Parent & Student Texts Paint Terrifying Picture Of School Shooting

“Don’t stop texting me.”

On Monday, a lone gunman entered the campus of the University of North Carolina-Chapel Hill and killed a faculty member. For several hours on Monday afternoon, the university campus went into lockdown, with students advised to get indoors, close their doors and windows, and simply wait for further instruction. For hours these students had to sit, wait, and wonder what was going to happen with a live shooter on campus. Their families at home had to wait as well. The UNC student newspaper, The Daily Tar Heel, has given people a horrifying glimpse at what that looked like for everyone involved by sharing students’ texts on its front page.

Caitlyn Yaede, the print managing editor of The Daily Tar Heel, took to Twitter on Tuesday to share the student newspaper’s recent front page in the wake of the UNC-Chapel Hill shooting that left Zijie Yan, an associate professor in the department of Applied Physical Sciences, dead and a former student in police custody. “The front page of tomorrow's @dailytarheel,” Yaede wrote on Twitter. “I shed many tears while typing up these heart-wrenching text messages sent and received by UNC students yesterday. Our campus was on lockdown for more than three hours. Beyond proud of this cover and the team behind it.”

The texts, some of which were in red and some in black, offered a sobering perspective on what students and their loved ones were experiencing as they waited to find out what was happening with the lone shooter. “Are you safe? Where are you? Are you alone?” some texts read.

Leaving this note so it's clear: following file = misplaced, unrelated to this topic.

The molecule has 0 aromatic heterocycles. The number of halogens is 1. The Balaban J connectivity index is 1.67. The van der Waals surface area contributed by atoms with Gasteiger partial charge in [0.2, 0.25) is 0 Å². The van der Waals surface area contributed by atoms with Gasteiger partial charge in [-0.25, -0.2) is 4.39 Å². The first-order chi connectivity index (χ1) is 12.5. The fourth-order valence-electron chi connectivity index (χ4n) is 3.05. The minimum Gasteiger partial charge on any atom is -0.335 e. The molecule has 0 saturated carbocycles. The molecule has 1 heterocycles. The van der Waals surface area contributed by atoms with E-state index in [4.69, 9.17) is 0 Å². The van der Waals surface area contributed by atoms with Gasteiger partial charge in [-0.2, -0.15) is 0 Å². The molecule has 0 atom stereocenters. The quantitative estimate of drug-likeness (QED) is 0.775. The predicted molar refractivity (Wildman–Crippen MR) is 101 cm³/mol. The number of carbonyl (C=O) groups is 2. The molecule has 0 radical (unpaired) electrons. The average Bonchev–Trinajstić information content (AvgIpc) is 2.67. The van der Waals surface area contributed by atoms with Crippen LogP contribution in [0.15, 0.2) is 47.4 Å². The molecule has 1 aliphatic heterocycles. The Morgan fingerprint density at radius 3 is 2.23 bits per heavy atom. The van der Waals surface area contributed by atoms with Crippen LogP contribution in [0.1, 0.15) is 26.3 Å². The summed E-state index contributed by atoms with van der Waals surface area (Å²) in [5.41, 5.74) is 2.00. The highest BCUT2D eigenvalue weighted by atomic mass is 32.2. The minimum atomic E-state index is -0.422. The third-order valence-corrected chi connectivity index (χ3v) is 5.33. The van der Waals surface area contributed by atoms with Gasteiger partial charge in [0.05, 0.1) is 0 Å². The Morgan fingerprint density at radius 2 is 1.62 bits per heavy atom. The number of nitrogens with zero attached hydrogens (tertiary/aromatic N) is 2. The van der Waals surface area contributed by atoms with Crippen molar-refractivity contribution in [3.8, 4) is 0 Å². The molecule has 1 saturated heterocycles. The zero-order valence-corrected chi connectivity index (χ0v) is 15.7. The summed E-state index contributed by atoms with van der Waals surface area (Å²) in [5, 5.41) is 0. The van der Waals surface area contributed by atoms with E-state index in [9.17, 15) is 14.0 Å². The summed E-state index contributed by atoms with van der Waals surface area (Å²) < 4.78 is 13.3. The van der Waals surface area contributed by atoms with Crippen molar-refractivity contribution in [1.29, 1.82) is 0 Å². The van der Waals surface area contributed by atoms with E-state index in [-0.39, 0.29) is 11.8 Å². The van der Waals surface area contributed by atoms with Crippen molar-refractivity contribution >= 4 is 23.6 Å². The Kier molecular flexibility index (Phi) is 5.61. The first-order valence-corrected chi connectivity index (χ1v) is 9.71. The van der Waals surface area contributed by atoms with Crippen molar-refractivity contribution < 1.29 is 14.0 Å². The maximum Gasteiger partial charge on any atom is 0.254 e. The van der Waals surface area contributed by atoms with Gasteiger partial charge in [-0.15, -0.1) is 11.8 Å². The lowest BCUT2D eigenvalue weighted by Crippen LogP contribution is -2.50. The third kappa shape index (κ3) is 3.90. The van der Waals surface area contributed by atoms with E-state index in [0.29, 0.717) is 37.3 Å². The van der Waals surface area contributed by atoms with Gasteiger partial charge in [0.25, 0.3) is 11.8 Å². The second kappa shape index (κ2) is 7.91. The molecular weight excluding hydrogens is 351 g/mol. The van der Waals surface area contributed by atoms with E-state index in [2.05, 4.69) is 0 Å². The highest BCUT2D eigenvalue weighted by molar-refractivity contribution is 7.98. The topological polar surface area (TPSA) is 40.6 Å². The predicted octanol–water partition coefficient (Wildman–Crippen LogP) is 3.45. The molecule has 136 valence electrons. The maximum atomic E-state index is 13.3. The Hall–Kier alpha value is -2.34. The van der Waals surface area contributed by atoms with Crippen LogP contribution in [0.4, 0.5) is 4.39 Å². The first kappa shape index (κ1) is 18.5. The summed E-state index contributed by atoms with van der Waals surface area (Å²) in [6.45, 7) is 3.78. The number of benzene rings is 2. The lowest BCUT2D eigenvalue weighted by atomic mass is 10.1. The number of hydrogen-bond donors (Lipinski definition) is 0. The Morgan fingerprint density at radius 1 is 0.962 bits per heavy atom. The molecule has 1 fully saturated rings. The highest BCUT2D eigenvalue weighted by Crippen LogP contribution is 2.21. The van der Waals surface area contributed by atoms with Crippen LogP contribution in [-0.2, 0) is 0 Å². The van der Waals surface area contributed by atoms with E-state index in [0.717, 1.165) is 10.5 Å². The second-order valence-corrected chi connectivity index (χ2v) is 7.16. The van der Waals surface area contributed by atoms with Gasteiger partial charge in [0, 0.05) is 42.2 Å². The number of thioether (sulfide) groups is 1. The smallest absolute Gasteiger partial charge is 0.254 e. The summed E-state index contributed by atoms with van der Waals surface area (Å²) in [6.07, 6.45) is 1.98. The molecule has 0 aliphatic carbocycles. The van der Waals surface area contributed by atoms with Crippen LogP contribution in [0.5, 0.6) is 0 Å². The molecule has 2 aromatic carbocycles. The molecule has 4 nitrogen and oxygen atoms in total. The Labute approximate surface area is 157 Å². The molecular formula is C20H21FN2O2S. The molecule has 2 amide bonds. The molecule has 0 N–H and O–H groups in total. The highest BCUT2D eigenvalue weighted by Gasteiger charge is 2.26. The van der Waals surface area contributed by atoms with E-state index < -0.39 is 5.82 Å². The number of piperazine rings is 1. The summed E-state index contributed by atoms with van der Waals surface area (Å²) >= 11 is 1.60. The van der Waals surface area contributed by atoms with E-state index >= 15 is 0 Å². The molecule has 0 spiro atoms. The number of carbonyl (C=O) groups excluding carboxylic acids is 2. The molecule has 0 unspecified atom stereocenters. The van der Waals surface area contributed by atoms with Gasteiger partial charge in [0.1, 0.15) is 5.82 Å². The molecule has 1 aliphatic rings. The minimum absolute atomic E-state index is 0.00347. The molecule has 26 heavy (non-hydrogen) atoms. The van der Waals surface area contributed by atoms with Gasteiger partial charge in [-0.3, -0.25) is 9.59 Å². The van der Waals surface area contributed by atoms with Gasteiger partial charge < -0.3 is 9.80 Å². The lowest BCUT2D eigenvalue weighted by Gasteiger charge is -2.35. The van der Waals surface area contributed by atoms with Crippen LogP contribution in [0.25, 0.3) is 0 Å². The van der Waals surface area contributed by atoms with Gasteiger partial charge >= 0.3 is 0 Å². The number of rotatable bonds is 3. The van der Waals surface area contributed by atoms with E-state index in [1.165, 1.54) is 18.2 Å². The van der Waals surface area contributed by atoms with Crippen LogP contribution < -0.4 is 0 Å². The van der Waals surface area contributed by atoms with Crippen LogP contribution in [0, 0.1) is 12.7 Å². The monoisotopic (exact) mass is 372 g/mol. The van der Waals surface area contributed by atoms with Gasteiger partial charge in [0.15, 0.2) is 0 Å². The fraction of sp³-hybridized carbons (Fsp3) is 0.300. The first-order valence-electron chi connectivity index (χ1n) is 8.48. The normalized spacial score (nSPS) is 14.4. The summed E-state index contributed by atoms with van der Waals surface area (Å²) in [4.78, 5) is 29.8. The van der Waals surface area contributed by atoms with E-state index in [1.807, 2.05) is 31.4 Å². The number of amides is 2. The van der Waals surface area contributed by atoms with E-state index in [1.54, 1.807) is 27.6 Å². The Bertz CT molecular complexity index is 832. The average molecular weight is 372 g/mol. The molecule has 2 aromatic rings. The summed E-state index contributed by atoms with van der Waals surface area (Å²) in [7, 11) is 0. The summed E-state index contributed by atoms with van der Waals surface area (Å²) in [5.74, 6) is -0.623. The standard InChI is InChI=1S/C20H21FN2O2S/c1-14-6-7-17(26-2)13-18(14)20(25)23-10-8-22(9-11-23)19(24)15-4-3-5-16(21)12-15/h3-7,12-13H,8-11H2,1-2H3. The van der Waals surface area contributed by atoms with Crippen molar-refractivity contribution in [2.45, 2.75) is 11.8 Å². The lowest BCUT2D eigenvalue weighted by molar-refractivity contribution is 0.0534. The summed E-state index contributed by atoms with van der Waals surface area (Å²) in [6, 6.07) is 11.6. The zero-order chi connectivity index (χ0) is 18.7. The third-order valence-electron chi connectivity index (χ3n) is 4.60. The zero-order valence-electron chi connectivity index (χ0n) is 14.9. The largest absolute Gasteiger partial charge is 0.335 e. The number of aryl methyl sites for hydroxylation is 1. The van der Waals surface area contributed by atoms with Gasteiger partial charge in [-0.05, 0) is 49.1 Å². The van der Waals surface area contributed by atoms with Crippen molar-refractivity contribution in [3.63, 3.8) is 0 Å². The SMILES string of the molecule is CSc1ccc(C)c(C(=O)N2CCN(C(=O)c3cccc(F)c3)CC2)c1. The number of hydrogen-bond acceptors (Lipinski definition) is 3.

“Come on sweetheart - I need to hear from you. Can you hear any gunshots? Please stay safe.” More responses read, with the final texts sharing the perspective of loved ones who were also waiting to find out how their family was doing. “Are you safe? Please send literally anything. I heard someone got shot. Can you call me? Are you okay? IDK what to do. I wish I could come get you. Don’t stop texting me.”

Reactions to the cover on social media demonstrate that it appears to have achieved its desired effect.

“Absolutely heartbreaking and frustrating that it had to be made,” offered @jcbringle on Twitter.

“I will never undestand how anyone in a position of power can see and hear anguish like this and refuse to do anything about it,” agreed @paigemasten.

The front page of The Daily Tar Heel was shared all over Twitter, with many social media users noting that no one should have to live with that kind of fear. “We don’t have to live like this,” tweeted @JoyceWhiteVance. “It’s madness.”

March For Our Lives shared the front page of The Daily Tar Heel with the reminder that “this is not normal.”

This is not normal. At least it shouldn’t be. And this student newspaper shouldn’t have to be the ones to remind us.